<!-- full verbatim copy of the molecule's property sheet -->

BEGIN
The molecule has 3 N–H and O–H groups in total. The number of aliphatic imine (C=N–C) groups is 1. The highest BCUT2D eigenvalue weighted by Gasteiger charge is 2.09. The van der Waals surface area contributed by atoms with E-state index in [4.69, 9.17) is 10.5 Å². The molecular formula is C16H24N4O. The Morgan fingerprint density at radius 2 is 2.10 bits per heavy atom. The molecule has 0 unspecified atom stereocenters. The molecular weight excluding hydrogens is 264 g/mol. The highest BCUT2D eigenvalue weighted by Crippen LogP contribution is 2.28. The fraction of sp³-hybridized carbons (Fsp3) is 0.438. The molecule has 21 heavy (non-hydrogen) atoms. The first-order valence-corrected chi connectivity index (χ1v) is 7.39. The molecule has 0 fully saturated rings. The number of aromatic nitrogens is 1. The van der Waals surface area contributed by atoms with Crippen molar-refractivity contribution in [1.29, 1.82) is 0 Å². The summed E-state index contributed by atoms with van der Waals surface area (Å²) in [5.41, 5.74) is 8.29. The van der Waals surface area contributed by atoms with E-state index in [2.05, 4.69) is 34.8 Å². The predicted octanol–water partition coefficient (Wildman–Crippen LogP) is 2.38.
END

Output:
The molecule has 3 N–H and O–H groups in total. The number of aliphatic imine (C=N–C) groups is 1. The highest BCUT2D eigenvalue weighted by Gasteiger charge is 2.09. The van der Waals surface area contributed by atoms with E-state index in [4.69, 9.17) is 10.5 Å². The molecular formula is C16H24N4O. The Morgan fingerprint density at radius 2 is 2.10 bits per heavy atom. The molecule has 0 unspecified atom stereocenters. The molecular weight excluding hydrogens is 264 g/mol. The highest BCUT2D eigenvalue weighted by Crippen LogP contribution is 2.28. The fraction of sp³-hybridized carbons (Fsp3) is 0.438. The molecule has 21 heavy (non-hydrogen) atoms. The first-order valence-corrected chi connectivity index (χ1v) is 7.39. The molecule has 0 fully saturated rings. The number of aromatic nitrogens is 1. The van der Waals surface area contributed by atoms with Crippen molar-refractivity contribution in [1.29, 1.82) is 0 Å². The summed E-state index contributed by atoms with van der Waals surface area (Å²) in [5.41, 5.74) is 8.29. The van der Waals surface area contributed by atoms with E-state index in [2.05, 4.69) is 34.8 Å². The predicted octanol–water partition coefficient (Wildman–Crippen LogP) is 2.38.